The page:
The sun may cause local residents to experience television programming outages in the next couple of weeks, EPB and Comcast officials said.
“Twice a year, sun alignment causes brief programming outages to all cable and satellite providers,” Jim Weigert, vice president and general manager for Comcast Chattanooga, said. “This phenomenon is called a ‘sun outage,’ and it happens every early spring and again in fall. Unfortunately, this is an unavoidable occurrence that happens to all providers. The disturbance should be minimal, and it does not affect local broadcast stations.”
AT&T leaders couldn’t be reached Monday for comment.
EBP leaders notified customers through a crawling screen message on the Weather Channel and other messages on channels 4 and 200, spokeswoman Deborah Dwyer said.
Leaders also used social media to update customers.
But EPB customer Jimmy Tucker was initially concerned after seeing the social media message.
“I was upset because the way it was presented was, ‘We’re having issues, and expect bad quality service,'” he said. “I felt like this was an unacceptable announcement because I am paying for a service and should never have to settle for poor service just because.”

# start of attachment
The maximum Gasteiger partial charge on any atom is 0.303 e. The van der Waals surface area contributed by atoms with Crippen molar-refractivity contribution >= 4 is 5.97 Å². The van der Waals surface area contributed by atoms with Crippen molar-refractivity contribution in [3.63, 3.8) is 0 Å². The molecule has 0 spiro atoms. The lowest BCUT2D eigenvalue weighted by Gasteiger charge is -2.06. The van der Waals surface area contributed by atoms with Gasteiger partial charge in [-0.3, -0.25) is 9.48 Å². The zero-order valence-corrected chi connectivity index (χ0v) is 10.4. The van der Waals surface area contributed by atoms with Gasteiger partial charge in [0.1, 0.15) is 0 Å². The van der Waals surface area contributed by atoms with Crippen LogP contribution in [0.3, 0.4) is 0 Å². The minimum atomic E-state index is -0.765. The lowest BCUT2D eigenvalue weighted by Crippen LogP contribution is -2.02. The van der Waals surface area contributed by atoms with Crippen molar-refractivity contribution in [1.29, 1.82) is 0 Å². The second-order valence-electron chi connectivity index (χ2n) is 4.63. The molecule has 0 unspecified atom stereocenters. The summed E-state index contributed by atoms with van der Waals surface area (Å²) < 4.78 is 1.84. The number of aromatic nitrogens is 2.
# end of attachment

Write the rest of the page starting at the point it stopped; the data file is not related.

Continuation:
But once he learned that it is an issue caused by the sun, he understood the issue.
“I do feel better about the situation,” he said. “Acts of nature cannot be prevented, and I’m pretty sure they’re covered in the terms of service.”
Dwyer said that the interferences could range from mild-which could cause pausing or freezing- to severe with loss of the entire picture.
The problems generally last between 10 and 20 minutes, she said.
Comcast leaders said that solar flares are different from sun outages. A solar flare is a sudden brightening observed over our sun’s surface or the solar limb, which is interpreted as a large energy release.
A solar flare event happened on Feb. 24, Comcast leaders said.